This article is high quality journalism for me, you really are gifted, I can easily imagine this article printed and I would have read all of it, no matter if I know the author or not. Congrats!!!! I’m impressed!

— comment by Anne on September 10th, 2012 at 11:21am JST (2 years, 2 months ago) comment permalink

WOW! i im so extremely jealous of you. I would love to go to Japan and China I love their unifoms OMG! its so fashionable and their classrooms are so clean! Compared to mine,and what a great article mahn you really out did yourself next time take me WITH!!!!!!! hahaha joking someday I will go there and have just as much fun!!!

— comment by W.Jumat on December 1st, 2012 at 8:52am JST (2 years ago) comment permalink

W. Jumat sounds a bit like a uniform fetishist. :)
Written by a man or a woman?

— comment by Anne on December 1st, 2012 at 3:38pm JST (2 years ago) comment permalink

hello there! I’m from Costa Rica and I always thought that japanesse high schools were very stricts and severe with their students (kind of like a prison) but now I see that the truth is totally different, their classes are very difficult tough, I never had an economic class in my high school which made realize the difference between the third world country that I live in and a highly advance country like Japan, anyway, this was a great blog, thanks for making it

— comment by javier ordóñez on June 1st, 2013 at 1:30pm JST (1 year, 6 months ago) comment permalink

Konichiwa!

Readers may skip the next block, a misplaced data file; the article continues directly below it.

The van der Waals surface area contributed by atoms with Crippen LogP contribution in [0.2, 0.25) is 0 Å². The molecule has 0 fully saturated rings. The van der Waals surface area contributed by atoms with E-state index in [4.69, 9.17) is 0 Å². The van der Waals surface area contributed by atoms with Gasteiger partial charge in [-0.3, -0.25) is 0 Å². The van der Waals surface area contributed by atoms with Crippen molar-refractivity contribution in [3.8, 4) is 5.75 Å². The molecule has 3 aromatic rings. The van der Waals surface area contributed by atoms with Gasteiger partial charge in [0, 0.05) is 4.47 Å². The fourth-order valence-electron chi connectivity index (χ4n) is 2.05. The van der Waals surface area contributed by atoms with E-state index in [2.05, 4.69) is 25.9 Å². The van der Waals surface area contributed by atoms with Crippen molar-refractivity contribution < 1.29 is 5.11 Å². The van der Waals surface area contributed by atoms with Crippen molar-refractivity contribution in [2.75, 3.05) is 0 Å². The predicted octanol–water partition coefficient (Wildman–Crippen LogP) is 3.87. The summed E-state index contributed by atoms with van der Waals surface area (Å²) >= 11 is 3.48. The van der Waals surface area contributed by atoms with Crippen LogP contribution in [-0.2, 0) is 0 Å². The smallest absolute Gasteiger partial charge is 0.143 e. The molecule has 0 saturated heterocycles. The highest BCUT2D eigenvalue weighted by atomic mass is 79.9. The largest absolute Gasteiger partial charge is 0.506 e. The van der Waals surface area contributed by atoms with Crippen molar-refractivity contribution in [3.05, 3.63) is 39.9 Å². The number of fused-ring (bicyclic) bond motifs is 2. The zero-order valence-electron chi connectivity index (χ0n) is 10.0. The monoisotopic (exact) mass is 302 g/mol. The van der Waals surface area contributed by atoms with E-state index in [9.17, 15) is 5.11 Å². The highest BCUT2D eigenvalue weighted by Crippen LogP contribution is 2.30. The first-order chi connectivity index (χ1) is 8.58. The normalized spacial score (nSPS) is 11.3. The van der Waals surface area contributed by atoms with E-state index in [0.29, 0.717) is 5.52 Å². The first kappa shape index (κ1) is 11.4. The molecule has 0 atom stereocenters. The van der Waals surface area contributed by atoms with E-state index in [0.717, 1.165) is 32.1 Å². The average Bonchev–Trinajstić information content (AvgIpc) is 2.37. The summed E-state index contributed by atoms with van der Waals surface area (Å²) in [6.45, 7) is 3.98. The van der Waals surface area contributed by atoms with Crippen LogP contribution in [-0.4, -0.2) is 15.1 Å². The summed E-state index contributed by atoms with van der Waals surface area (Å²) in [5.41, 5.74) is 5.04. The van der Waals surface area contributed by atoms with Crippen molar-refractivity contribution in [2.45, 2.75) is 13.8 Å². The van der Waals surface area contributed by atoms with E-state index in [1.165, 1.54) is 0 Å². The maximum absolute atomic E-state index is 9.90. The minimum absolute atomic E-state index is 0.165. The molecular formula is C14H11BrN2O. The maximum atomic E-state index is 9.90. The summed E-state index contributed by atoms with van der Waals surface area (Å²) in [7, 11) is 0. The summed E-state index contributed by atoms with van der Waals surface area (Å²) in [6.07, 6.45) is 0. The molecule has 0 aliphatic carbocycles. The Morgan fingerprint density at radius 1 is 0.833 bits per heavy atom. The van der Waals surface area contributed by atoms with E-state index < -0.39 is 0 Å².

I am a student from Ringwood North Primary School, Victoria, Australia. You have a great blog and I am pleased that you are all having a great time at your high school.

Me and a few other students have a task to complete. Our task is too create a partenship with a school in Asia. Our group decided Japan would be a great country to make contact with. Thank you for talking this comment in and remember to look at our blog which is the link above.

Byebye!

— comment by Nathan on August 6th, 2013 at 11:05am JST (1 year, 4 months ago) comment permalink

i would like to ask you about japanese high school
it is okay to visit japanese high school as a visitor????
and your blog is so amazing it is make me want try what do you tried
and thank u

I’m sure it’s not okay without an appointment. I was invited by a teacher. —Jeffrey

— comment by laila on October 1st, 2013 at 6:03pm JST (1 year, 2 months ago) comment permalink

Wow this is awesome >///< I wish i could go there too just like u did. i sort of envy u Sir Jeffrey since u get to experience this. Unfortunately i dont think i may have a chance to visit there just the way u did. Since i'm finishing high school two years from now. I can imagined that u have a blast during your trip. I'm currently living in Australia though it's a lot more different than the school in Japan and i'm lonely since i probably living a life that alwaysdoing the same routine everyday. Also i dont think that i will have so much fun compared to your trip. Thanks a lot for writing this blog i'm glad that i atleast got to see someone who shared their fun. THANK U VERY MUCH

— comment by Rachelle Anne Sagayno on June 25th, 2014 at 7:20pm JST (5 months ago) comment permalink
Leave a comment...


All comments are invisible to others until Jeffrey approves them.

Please mention what part of the world you're writing from, if you don't mind. It's always interesting to see where people are visiting from.

More or less plain text — see below for allowed markup

You can use the following tags: <a href="" title=""> <abbr title=""> <acronym title=""> <b> <blockquote cite=""> <cite> <code> <del datetime=""> <em> <i> <q cite=""> <strike> <strong>

Subscribe without commenting